What I love best about writing historical westerns is that I get to research the world of the west as it existed at the time of my stories. . . and then make up my own reality–using the truth and a bit of fiction. My Men of Defiance series takes place in a make-believe town somewhere in the Laramie River Valley area of what is now Wyoming. It’s an imaginary place inspired by my favorite Wyoming things and places–Vedauwoo, Laramie, Centennial, South Pass City, sun, wind and space.
And now I have a new piece to add to the tapestry of Defiance: Ten Sleep, Wyoming.
Ten Sleep is a magical place that I had wanted to visit for quite a while. Last summer, I talked my husband into a road trip. After five hours of driving north over endlessly rolling, summer-brown prairie, we turned west and drove up (and up and up) into the Big Horn Mountains through beautiful alpine forests that were cool in late August, hinting of the winter to come. It seemed that we no sooner crested the peak of a mountain than we were thrust down into an enormous canyon with hair-pin turns–such a shock after the hours of unchanging landscape on the highway.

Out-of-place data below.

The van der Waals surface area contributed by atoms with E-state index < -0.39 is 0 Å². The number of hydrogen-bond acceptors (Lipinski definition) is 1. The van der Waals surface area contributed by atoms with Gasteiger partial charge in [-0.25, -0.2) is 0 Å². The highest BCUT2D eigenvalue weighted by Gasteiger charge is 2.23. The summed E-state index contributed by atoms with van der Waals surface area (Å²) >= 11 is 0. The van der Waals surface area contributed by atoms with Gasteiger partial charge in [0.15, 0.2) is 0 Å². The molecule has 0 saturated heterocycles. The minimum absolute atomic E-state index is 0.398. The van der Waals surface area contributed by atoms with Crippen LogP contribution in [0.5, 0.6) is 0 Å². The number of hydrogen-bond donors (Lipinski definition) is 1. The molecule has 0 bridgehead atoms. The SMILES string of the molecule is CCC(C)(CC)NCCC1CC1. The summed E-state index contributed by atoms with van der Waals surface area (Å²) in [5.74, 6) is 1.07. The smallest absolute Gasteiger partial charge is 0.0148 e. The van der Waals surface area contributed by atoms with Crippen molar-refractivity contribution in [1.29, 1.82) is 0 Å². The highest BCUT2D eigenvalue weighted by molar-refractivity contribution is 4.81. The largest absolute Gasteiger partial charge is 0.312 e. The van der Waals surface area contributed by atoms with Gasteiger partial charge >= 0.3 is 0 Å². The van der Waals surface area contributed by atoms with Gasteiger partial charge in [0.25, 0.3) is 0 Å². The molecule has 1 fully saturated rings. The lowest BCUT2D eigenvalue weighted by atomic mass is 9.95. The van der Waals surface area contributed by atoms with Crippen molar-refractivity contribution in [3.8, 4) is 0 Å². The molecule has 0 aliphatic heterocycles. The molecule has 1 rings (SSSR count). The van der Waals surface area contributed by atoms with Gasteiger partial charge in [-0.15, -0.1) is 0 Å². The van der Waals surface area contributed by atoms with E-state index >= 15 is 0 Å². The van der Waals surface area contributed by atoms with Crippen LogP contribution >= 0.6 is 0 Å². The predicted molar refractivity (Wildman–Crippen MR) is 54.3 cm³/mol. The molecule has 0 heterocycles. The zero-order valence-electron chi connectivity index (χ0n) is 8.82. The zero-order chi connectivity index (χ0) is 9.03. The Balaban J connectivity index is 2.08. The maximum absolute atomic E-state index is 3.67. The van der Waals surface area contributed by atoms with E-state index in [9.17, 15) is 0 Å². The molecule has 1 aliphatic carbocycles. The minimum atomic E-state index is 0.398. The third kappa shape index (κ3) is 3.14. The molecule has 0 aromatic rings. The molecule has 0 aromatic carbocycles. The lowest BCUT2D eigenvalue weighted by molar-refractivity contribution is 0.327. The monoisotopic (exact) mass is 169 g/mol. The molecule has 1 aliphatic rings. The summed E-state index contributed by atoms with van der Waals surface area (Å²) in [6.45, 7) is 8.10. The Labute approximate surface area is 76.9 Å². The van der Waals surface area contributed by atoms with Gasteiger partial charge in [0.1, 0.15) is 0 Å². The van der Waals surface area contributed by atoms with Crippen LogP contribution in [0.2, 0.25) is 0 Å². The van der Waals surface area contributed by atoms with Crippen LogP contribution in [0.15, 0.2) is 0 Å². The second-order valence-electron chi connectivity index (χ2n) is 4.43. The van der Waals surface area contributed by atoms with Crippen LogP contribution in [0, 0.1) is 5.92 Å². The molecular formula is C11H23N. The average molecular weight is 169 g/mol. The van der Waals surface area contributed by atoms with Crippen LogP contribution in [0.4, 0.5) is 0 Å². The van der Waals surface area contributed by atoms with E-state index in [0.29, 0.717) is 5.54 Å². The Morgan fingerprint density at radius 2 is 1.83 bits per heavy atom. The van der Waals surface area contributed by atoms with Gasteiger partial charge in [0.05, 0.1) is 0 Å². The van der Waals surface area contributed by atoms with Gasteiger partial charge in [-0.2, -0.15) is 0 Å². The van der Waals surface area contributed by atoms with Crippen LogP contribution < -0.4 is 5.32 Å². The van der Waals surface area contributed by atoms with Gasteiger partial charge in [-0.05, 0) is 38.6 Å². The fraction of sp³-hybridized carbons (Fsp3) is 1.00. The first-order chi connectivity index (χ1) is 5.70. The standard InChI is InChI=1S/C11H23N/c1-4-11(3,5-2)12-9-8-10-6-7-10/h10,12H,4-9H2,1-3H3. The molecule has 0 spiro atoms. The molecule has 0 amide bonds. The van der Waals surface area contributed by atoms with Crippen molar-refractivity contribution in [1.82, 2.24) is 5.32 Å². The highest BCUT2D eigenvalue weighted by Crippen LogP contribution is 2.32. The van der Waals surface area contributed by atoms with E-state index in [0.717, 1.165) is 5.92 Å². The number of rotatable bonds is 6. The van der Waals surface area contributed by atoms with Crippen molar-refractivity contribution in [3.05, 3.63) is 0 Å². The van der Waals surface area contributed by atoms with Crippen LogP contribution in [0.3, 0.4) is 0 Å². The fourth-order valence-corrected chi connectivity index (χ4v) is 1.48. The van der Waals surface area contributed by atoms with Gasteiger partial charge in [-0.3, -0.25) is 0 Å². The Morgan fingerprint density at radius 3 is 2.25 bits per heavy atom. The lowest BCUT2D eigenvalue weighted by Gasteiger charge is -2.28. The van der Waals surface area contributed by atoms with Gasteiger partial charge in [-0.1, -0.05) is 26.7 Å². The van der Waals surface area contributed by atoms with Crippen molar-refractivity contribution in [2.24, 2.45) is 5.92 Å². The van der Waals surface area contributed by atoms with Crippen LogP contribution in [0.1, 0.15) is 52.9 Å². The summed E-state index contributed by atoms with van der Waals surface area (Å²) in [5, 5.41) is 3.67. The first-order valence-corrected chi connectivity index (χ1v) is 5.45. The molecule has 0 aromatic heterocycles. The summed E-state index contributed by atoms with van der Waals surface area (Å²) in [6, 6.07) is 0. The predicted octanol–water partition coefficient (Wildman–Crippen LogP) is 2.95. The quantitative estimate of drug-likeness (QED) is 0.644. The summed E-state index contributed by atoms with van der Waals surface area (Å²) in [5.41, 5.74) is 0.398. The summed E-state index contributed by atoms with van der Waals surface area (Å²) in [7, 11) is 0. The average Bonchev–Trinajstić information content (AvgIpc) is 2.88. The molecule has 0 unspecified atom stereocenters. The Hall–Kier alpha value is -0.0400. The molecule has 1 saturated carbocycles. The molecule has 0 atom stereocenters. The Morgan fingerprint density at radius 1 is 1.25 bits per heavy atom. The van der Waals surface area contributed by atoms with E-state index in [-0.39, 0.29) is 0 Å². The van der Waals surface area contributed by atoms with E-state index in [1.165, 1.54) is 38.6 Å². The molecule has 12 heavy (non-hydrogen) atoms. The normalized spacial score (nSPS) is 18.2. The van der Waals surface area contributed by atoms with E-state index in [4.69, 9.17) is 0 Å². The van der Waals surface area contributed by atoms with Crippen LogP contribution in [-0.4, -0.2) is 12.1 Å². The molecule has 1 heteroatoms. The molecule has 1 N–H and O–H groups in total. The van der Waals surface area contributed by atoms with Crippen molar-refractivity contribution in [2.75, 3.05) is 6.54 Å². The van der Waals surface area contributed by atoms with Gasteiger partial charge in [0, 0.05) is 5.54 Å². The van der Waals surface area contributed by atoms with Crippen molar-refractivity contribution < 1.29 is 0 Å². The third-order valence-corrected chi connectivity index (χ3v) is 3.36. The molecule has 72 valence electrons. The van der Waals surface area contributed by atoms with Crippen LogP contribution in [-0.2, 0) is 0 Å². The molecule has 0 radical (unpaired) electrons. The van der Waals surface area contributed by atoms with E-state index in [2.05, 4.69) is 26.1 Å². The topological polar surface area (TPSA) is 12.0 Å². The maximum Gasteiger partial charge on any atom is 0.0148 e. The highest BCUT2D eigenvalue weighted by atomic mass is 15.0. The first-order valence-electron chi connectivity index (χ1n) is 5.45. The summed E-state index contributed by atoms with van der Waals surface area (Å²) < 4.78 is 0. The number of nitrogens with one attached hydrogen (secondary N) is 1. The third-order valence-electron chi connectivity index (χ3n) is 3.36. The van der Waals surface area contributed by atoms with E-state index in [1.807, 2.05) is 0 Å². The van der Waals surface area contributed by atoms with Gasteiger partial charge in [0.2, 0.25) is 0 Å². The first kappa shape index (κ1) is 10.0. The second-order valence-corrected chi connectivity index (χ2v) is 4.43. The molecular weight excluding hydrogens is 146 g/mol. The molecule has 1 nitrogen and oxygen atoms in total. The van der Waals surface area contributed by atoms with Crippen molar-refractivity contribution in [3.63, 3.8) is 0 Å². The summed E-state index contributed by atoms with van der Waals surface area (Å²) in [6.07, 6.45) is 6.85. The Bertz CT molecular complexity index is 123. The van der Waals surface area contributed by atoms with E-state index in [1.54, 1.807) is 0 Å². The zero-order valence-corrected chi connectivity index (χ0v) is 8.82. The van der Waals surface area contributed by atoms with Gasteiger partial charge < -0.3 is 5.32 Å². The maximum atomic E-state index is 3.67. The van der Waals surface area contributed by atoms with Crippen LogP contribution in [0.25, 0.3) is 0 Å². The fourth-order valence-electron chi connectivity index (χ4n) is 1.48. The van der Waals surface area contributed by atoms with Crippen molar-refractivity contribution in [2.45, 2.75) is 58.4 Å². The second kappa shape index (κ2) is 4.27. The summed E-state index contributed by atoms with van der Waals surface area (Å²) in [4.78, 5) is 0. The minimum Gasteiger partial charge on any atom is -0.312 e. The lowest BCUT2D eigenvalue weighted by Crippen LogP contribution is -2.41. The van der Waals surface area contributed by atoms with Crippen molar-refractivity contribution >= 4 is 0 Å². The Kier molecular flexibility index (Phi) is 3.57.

The town was lush and green–a true oasis in the late summer dryness of Wyoming. It was founded in 1882, but had long been the midpoint point between Indian camps–ten sleeps in either direction. There’s plenty to see and do in the area–a mammoth dig, petroglyphs, badlands, the Washakie Museum, shops, parks, camping, fishing and golf.
But what was most interesting to me in Ten Sleep was the history behind the Spring Creek Raid that occurred in the area in 1909–the last major confrontation between cattlemen and sheep ranchers fighting for grazing rights in Wyoming’s open range.
In that raid, seven masked men–all respected local cattlemen and ranch hands –attacked Joe Allemand’s sheep camp, burning their two sheep wagons, and killing Allemand, his partner, his nephew, hundreds of sheep and a few sheep dogs. Public outrage at the event caused it to be the beginning of the end of the decades of violence between the two types of ranchers.
The hero of AUDREY AND THE MAVERICK, Julian McCaid, owns a sheep ranch outside of Defiance–smack, dab in the middle of prime cow country. The tensions between the two types of ranchers is something the sheriff of Defiance uses to stir up trouble for McCaid, hoping the troubles that plague our hero’s ranch will cause him to fold his operation and head back east. But McCaid has rediscovered Audrey . . . and he’s just not ready to leave yet!
I hope you’ll like this next installment in my Men of Defiance series. I had loads of fun writing it. Sager and Rachel make an appearance, as do the lead characters from my next story, LEAH AND THE AVENGER–Leah and Jace.
I’ll be giving away a copy of AUDREY AND THE MAVERICK to a lucky commenter today. And please stop by my new website, http://www.romconinc.com/, to learn about the new romance reader convention I’m organizing with the help of my partners, Tiffany James and Michele Chambers. It’s going to be held in Denver, Colorado, on July 9-11. I’d love to see you there!